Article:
“See you tomorrow for HANNAHHHH <3 <3”
So reads the Friday night message from my close friend, a Hannah Wants superfan. As I click through old messages while I type this up, the one thing that sticks out the most in my mind is how one great DJ can unite so many people with a genuine love for their music.
Even before I wrote the article that got me into the show, I had a ticket. Way back in July, before FMF was even a twinkle in my eye, I bought early bird presale tickets to the Hannah Wants Toronto tour stop. In the months leading up to the show, friends I’d met at countless different raves messaged me, asking if I was going to be there. By the time I walked up to the venue on November 9th, I had at least eight different friend groups all attending the show. I felt the energy of all of us uniting for one common goal- the bassy, addicting tech-house sound of Hannah Wants.
Even better was the fact that she was playing at my favourite Toronto club, Coda. It’s a club that brings the best kind of people together, not only due to the regular booking of great talent but by creating a space that inspires friendly and safe experiences. Coda is always open until 5 AM, and there’s a continuous crowd of people staying to close it out (myself included when I can muster up the energy). The only dress code requirements are no flip flops and shirts on, but asides from that they “encourage style and personal expression”, according to their website’s FAQ. They even have a coin-operated machine, dispensing earplugs to protect patron’s eardrums from one of the clearest club sound systems found within the city.
As we walk in, we’re treated to the sounds of Butrous, a local Toronto DJ. He starts off the show with a catchy, driving set that welcomes the crowd steadily streaming in. I say my hellos to my many different friend groups, feeling everyone’s excitement. There’s a buzz in the air- sometimes you know when a set’s going to be a big one.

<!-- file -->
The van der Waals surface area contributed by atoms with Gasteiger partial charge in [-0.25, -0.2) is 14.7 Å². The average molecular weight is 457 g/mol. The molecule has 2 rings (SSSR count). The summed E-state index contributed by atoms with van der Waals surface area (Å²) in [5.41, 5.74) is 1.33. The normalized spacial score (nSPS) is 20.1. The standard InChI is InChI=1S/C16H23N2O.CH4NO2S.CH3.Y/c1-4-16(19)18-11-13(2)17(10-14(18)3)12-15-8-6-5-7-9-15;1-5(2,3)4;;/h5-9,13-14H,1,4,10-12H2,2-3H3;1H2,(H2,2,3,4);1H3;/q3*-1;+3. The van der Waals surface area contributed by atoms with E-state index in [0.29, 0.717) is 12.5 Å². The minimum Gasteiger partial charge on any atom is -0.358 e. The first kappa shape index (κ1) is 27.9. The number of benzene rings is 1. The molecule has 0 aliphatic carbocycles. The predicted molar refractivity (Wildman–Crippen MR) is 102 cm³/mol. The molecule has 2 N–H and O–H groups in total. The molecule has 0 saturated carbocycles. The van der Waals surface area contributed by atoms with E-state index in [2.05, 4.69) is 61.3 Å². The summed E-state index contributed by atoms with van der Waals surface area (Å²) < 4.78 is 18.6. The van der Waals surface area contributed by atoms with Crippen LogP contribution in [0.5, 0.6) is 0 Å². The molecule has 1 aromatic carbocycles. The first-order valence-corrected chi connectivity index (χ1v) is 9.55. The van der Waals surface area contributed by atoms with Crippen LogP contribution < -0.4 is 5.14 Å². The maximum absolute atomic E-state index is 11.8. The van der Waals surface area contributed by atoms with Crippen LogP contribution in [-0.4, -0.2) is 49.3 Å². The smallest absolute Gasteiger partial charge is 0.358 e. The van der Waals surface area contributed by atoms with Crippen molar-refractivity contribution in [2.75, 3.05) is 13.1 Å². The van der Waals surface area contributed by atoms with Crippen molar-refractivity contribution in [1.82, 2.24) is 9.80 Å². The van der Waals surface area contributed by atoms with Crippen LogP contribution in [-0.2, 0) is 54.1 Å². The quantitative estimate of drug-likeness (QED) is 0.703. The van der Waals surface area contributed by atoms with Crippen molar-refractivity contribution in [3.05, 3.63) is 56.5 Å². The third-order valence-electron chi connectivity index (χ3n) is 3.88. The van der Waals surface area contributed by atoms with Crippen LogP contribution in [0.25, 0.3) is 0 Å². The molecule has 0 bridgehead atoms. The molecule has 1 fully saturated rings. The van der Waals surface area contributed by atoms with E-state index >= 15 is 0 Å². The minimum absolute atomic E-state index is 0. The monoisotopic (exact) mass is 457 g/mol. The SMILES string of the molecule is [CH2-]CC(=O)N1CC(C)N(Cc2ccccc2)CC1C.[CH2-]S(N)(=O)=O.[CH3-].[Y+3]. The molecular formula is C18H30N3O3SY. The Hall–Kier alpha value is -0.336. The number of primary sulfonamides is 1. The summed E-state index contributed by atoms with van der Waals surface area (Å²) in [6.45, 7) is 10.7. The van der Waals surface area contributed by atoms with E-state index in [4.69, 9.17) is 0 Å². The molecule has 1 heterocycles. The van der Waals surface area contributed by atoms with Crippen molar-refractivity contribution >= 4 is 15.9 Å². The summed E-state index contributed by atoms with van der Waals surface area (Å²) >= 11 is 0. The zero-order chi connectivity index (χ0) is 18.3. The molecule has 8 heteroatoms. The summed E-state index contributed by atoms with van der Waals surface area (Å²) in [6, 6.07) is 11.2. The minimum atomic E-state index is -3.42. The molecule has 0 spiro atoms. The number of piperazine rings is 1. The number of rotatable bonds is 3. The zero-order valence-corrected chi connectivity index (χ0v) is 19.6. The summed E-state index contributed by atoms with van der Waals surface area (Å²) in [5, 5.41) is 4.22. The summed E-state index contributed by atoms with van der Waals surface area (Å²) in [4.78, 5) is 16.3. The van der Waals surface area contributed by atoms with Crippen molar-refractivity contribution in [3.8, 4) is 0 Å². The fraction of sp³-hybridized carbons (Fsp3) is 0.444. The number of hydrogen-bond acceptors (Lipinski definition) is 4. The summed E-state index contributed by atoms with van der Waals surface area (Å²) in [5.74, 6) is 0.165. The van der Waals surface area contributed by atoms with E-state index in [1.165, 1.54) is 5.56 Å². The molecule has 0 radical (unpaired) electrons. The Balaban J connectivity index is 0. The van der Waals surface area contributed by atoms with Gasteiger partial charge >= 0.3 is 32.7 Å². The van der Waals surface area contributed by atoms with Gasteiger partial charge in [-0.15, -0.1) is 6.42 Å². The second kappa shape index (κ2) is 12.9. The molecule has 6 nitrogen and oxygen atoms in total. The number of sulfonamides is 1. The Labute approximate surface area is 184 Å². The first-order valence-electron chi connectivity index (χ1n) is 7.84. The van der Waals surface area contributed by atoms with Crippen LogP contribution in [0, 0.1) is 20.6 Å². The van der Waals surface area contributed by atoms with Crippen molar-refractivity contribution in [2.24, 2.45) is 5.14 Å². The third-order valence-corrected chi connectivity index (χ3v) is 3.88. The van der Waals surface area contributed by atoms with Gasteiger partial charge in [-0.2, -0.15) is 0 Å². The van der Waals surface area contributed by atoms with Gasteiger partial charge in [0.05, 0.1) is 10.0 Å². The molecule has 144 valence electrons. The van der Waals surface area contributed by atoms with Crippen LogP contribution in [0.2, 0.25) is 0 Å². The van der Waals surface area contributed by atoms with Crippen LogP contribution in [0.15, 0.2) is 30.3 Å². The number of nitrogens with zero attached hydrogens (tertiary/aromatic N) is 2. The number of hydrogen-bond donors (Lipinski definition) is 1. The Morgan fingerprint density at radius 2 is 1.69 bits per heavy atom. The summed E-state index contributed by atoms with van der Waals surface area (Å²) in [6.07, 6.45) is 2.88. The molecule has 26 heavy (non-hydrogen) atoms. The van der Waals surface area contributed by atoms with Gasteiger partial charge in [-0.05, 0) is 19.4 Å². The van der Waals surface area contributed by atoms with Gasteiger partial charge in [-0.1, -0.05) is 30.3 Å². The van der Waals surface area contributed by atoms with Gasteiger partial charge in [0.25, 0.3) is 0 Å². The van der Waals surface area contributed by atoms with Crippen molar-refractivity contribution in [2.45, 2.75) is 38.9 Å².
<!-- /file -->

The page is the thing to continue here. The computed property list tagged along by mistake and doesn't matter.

It isn’t long before the big one starts with a bang. Hannah Wants, wearing a tracksuit and her signature braids, comes on the decks at 1 AM, inspiring cheers from the club. The crowd’s fantastic- extremely busy, yet somehow there’s still room to dance. And dance they do, as the audience explodes into grooving when Hannah Wants launches into her set. My friends and I, camped out in a little alcove directly behind the DJ booth, join in and throw down to her signature sound. It’s bassy, it’s funky, it’s heart-pounding, it’s tech, it’s bass, and it’s amazing.
For the second last stop of an eight stop tour, going back and forth between time zones, she doesn’t seem to have lost any of her momentum. It’s not too much of a surprise, considering how well she seems to take care of herself. She Instagrams pictures of fresh juice baskets that people leave in her hotel room, snaps photos of herself working out as she hops between cities within days. I wonder how she does it- I can barely roll myself out of bed and 14 floors down to the gym within my own apartment. I guess it requires a lot of healthy maintenance to throw down dirty beats nightly.
After a particularly nasty breakdown, the crowd starts chanting “HANNAH! HANNAH!”. She grins, pulls out her phone, and records the crowd screaming her name, but only briefly passes it over her own face. It isn’t about her at that moment- it’s about the entire crowd, dancing together, vibing so hard in bass-driven unity. The energy is as electric as the pulsating lights lining the ceiling of the club.
At 3 AM, Hannah finally closes it out and salutes her adoring fans. She moves along the back of the DJ booth, thanking people crowding along the back of it, stopping for pictures and hugs. My friend, who sent me the text mentioned above, sheds a tear as she squeezes her idol. I myself grin like an idiot as I get to hug and thank my namesake for spinning one of the best sets I had seen at my favourite club.
Thanks for the great set, Hannah. Love, Hannah.